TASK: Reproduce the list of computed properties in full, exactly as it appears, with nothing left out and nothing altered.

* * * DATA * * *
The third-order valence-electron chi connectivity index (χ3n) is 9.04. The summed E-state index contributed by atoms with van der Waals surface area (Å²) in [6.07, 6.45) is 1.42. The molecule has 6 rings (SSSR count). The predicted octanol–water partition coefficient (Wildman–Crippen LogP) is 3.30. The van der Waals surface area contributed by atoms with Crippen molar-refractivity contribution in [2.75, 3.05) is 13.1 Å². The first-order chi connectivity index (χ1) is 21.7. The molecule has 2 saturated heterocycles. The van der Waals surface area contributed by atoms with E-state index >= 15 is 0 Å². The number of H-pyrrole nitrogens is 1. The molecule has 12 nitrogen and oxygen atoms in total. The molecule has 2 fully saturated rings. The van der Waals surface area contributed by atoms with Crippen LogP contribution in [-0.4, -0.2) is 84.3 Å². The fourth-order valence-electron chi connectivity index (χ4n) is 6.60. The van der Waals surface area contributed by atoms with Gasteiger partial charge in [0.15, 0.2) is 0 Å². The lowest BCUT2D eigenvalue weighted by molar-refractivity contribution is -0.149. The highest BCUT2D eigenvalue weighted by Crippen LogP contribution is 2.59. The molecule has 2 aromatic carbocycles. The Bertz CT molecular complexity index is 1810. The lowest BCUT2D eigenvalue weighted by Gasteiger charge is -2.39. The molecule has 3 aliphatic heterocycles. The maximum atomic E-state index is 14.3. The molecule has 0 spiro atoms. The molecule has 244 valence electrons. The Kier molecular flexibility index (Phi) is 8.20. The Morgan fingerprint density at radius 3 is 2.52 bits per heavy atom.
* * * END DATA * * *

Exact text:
The third-order valence-electron chi connectivity index (χ3n) is 9.04. The summed E-state index contributed by atoms with van der Waals surface area (Å²) in [6.07, 6.45) is 1.42. The molecule has 6 rings (SSSR count). The predicted octanol–water partition coefficient (Wildman–Crippen LogP) is 3.30. The van der Waals surface area contributed by atoms with Crippen molar-refractivity contribution in [2.75, 3.05) is 13.1 Å². The first-order chi connectivity index (χ1) is 21.7. The molecule has 2 saturated heterocycles. The van der Waals surface area contributed by atoms with E-state index >= 15 is 0 Å². The number of H-pyrrole nitrogens is 1. The molecule has 12 nitrogen and oxygen atoms in total. The molecule has 2 fully saturated rings. The van der Waals surface area contributed by atoms with Crippen LogP contribution in [-0.4, -0.2) is 84.3 Å². The fourth-order valence-electron chi connectivity index (χ4n) is 6.60. The van der Waals surface area contributed by atoms with Gasteiger partial charge in [0.15, 0.2) is 0 Å². The lowest BCUT2D eigenvalue weighted by molar-refractivity contribution is -0.149. The highest BCUT2D eigenvalue weighted by Crippen LogP contribution is 2.59. The molecule has 2 aromatic carbocycles. The Bertz CT molecular complexity index is 1810. The lowest BCUT2D eigenvalue weighted by Gasteiger charge is -2.39. The molecule has 3 aliphatic heterocycles. The maximum atomic E-state index is 14.3. The molecule has 0 spiro atoms. The molecule has 244 valence electrons. The Kier molecular flexibility index (Phi) is 8.20. The Morgan fingerprint density at radius 3 is 2.52 bits per heavy atom.